In vivo excision and amplification of large segments of the Escherichia coli genome

György Pósfai, Michael Koob, Zdenka Hradečná, Noaman Hasan, Marcin Filutowicz, Waclaw Szybalski

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In vivo excision and amplification of large segments of a genome offer an alternative to heterologous DNA cloning. By obtaining predetermined fragments of the chromosome directly from the original organism, the problems of clone stability and clone identification are alleviated. This approach involves the insertion of two recognition sequences for a site-specific recombinase into the genome at predetermined sites, 50-100 kb apart. The integration of these sequences, together with a conditional replication origin (ori), is targeted by homologous recombination. The strain carrying the insertions is stably maintained until, upon induction of specifically engineered genes, the host cell expresses the site-specific recombinase and an ori-specific replication protein. The recombinase then excises and circularizes the genomic segment flanked by the two insertions. This excised DNA, which contains ori, is amplified with the aid of the replication protein and can be isolated as a large plasmid. The feasibility of such an approach is demonstrated here for E.coli. Using the yeast FLP/FRT site-specific recombination system and the π/γ-ori replication initiation of plasmid R6K, we have devised a procedure that should allow the isolation of virtually any segment of the E.coli genome. This was shown by excising, amplifying and isolating the 51-kb lacZ-phoB and the 110-kb dapX-dsdC region of the E.coli MG1655 genome.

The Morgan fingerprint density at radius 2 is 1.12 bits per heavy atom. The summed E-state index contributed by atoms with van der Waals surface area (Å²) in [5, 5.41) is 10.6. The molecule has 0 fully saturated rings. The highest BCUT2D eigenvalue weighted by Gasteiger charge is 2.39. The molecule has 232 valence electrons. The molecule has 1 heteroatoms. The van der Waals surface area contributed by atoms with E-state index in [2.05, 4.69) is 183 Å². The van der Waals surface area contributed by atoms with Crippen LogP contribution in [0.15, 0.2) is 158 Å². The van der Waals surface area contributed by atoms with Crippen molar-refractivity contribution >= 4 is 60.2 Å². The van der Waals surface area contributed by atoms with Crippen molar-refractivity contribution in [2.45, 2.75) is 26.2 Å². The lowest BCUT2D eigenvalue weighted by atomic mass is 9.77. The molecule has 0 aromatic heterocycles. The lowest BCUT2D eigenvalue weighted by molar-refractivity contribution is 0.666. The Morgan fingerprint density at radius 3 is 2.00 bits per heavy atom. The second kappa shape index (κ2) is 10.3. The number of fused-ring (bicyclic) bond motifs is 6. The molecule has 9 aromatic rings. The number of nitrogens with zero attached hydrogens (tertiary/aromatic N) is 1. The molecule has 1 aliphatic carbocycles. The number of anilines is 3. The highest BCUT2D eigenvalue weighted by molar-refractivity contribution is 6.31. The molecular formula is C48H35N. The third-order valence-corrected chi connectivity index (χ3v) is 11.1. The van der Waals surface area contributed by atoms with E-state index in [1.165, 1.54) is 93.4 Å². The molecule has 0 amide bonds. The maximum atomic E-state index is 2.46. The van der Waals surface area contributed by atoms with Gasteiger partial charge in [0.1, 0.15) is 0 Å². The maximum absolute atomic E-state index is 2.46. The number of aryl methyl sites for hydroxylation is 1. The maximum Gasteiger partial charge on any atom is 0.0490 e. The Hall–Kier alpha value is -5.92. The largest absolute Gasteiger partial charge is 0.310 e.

Original languageEnglish (US)
Pages (from-to)2392-2398
Number of pages7
JournalNucleic acids research
Issue number12
StatePublished - Jun 25 1994

Bibliographical note

Funding Information:
We thank Dr Tamas Gaal (Department of Bacteriology, University of Wisconsin) for his suggestions and comments in die course of this work. This work was supported by NIH grants 1-RO1-GM39715, 1-RO1-00504 to W.S., and NCI Core Grant 5-PO1-CA07175. Z.H. was supported by the Lucille P.Markey Charitable Trust Grant # 92-24 to Dr Ross Inman (Institute of Molecular Virology, University of Wisconsin).


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